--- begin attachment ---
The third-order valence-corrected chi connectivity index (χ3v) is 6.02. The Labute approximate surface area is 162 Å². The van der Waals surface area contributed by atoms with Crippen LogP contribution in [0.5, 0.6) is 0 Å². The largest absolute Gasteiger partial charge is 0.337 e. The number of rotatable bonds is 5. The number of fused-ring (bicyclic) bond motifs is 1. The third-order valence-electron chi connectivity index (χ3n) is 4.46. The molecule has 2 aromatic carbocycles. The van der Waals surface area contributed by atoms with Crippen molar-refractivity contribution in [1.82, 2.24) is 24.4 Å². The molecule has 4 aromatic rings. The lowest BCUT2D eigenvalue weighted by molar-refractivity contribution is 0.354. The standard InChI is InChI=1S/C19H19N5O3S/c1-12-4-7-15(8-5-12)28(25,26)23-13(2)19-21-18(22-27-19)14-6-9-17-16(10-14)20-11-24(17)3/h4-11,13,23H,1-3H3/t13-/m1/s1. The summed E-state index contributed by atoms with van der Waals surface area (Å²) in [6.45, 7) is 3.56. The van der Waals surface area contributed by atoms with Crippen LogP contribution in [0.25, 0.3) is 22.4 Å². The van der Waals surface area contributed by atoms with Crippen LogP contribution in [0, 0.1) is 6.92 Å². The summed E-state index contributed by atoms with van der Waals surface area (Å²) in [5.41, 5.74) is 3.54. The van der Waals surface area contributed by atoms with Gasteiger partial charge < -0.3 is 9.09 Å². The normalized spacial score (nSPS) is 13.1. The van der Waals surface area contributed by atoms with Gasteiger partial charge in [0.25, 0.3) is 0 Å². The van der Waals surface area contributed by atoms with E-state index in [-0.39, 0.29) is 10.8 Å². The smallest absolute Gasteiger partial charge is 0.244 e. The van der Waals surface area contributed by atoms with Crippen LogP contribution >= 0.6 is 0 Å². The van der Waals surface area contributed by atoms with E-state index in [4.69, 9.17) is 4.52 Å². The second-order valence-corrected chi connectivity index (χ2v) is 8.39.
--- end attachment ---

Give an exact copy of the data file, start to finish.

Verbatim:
The third-order valence-corrected chi connectivity index (χ3v) is 6.02. The Labute approximate surface area is 162 Å². The van der Waals surface area contributed by atoms with Crippen LogP contribution in [0.5, 0.6) is 0 Å². The largest absolute Gasteiger partial charge is 0.337 e. The number of rotatable bonds is 5. The number of fused-ring (bicyclic) bond motifs is 1. The third-order valence-electron chi connectivity index (χ3n) is 4.46. The molecule has 2 aromatic carbocycles. The van der Waals surface area contributed by atoms with Crippen molar-refractivity contribution in [1.82, 2.24) is 24.4 Å². The molecule has 4 aromatic rings. The lowest BCUT2D eigenvalue weighted by molar-refractivity contribution is 0.354. The standard InChI is InChI=1S/C19H19N5O3S/c1-12-4-7-15(8-5-12)28(25,26)23-13(2)19-21-18(22-27-19)14-6-9-17-16(10-14)20-11-24(17)3/h4-11,13,23H,1-3H3/t13-/m1/s1. The summed E-state index contributed by atoms with van der Waals surface area (Å²) in [6.45, 7) is 3.56. The van der Waals surface area contributed by atoms with Crippen LogP contribution in [0.25, 0.3) is 22.4 Å². The van der Waals surface area contributed by atoms with Crippen LogP contribution in [0, 0.1) is 6.92 Å². The summed E-state index contributed by atoms with van der Waals surface area (Å²) in [5.41, 5.74) is 3.54. The van der Waals surface area contributed by atoms with Gasteiger partial charge < -0.3 is 9.09 Å². The normalized spacial score (nSPS) is 13.1. The van der Waals surface area contributed by atoms with Gasteiger partial charge in [0.25, 0.3) is 0 Å². The van der Waals surface area contributed by atoms with E-state index in [-0.39, 0.29) is 10.8 Å². The smallest absolute Gasteiger partial charge is 0.244 e. The van der Waals surface area contributed by atoms with Crippen LogP contribution >= 0.6 is 0 Å². The van der Waals surface area contributed by atoms with E-state index in [4.69, 9.17) is 4.52 Å². The second-order valence-corrected chi connectivity index (χ2v) is 8.39.